Thanks for this suggestion. Going through this in a more principled manner, I was able to get the same performance out of the i3.2xls with the Redwood engine with ~15 logs, 15 resolvers and 8 proxies and ended up with the same throughput as with the configuration above. At that point, the performance was limited by storage engine CPU.

Unfortunately, looking for specific bottlenecks in the logs/proxies/resolvers fdbtop output / system metrics was not a very valuable guide. For example, with something like 6 logs, 3 proxies and 1 resolver, everything looked fine (almost all CPU below 85% on fdbtop, network/memory/iops were never a problem for log/stateless servers) except for the fact that the cluster was doing an order of magnitude less throughput than I had previously observed. Some of the time, I would see CPU becoming a bottleneck, but for the most part, I kept adding instances until that stopped improving performance, using CPU as a guide of which instance type to add.

I haven’t managed to measure iops just yet. We have tested the network on these boxes before and seen close to 5 Gb/s from 1 thread and 10 Gb/s with 5 thread, which is about what is advertised. I haven’t managed to get above 1.5 Gb/s on any host, so I can’t imagine network is the limiting factor at any point in time.

You should probably repeat your experiment with ssd as well. Though redwood is the future, and I greatly appreciate you testing it, it currently has no promise of stability and is very much still in-development. Its CPU usage is, in particular, a thing that will continue to be worked on, so at minimum be aware that you’re benchmarking a moving target.

That page is exceedingly old, and I think the knowledge of what was even run and how has been lost. There’s been discussion of just removing the page. I’d honestly put more trust in the numbers that you’ve seen in other threads, or if Snowflake or Wavefront folk could share their numbers as to how a well-tuned FDB-on-cloud should perform.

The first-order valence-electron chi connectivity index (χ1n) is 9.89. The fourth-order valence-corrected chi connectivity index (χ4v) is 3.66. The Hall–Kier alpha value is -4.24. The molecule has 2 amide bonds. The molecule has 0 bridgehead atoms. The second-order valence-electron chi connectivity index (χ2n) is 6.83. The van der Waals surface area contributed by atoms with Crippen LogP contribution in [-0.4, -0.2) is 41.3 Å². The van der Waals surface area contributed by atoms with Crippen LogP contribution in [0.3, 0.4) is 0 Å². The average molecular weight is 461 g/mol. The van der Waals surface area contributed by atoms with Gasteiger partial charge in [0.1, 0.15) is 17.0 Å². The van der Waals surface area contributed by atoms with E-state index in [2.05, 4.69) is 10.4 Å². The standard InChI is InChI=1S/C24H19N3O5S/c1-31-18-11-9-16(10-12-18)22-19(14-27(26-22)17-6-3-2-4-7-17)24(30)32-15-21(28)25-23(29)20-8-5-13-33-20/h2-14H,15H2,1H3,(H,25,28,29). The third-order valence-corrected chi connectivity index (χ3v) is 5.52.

Use one resolver. Always use one resolver. If you are saturated on resolver CPU, then use two resolvers. I’ve honestly never seen a cluster/workload yet that requires more than two resolvers. Enough people have hit this that I’m honestly starting to be tempted to make configure resolvers=3 or higher return an error (or at least a stern warning).

Yep, I’ve been running with both. On the r5ds, the lower iops for Redwood made a difference. On the i3s, I seem to be hitting a bottleneck somewhere upstream of the storage engine.

This was very helpful. I think the issue I’m running into is that the load balancing across resolvers isn’t working properly for my use case. I ran the test with the in-memory storage engine* and only scaled up the number of resolvers when there was one or more resolvers with CPU > 95% for more than a couple minutes and ended up with 8 resolvers. I believe I saw a throughput increase for most (if not all) or those increases. Many of those involved one resolver being completely pinned (CPU > 99%) while the average resolver CPU was between 70 and 80%. The first ~9 bytes of my keys are made up of one of two prefixes and one of the prefixes receives about 25x more writes than the other. While there is substantially more entropy in the keys beyond those prefixes, could it be that all those writes are getting sent to one resolver and overwhelming it? It wouldn’t be hard to put a hash in the first byte to distribute data more evenly. If that’s likely not the issue, do you have any pointers of where I should be looking to figure out where this imbalance is happening?

* I saw ~the same throughput with the in-memory engine as the ssd engine, which seems to confirm that the bottleneck is upstream of there.

The assignments of key ranges to resolvers can be shuffled and re-sharded to try to adapt to incoming workload characteristics. Given that I’m not aware aware of anyone running with >2 resolvers in production, it would be totally plausible to me that distributing ranges across resolvers isn’t a well tuned thing.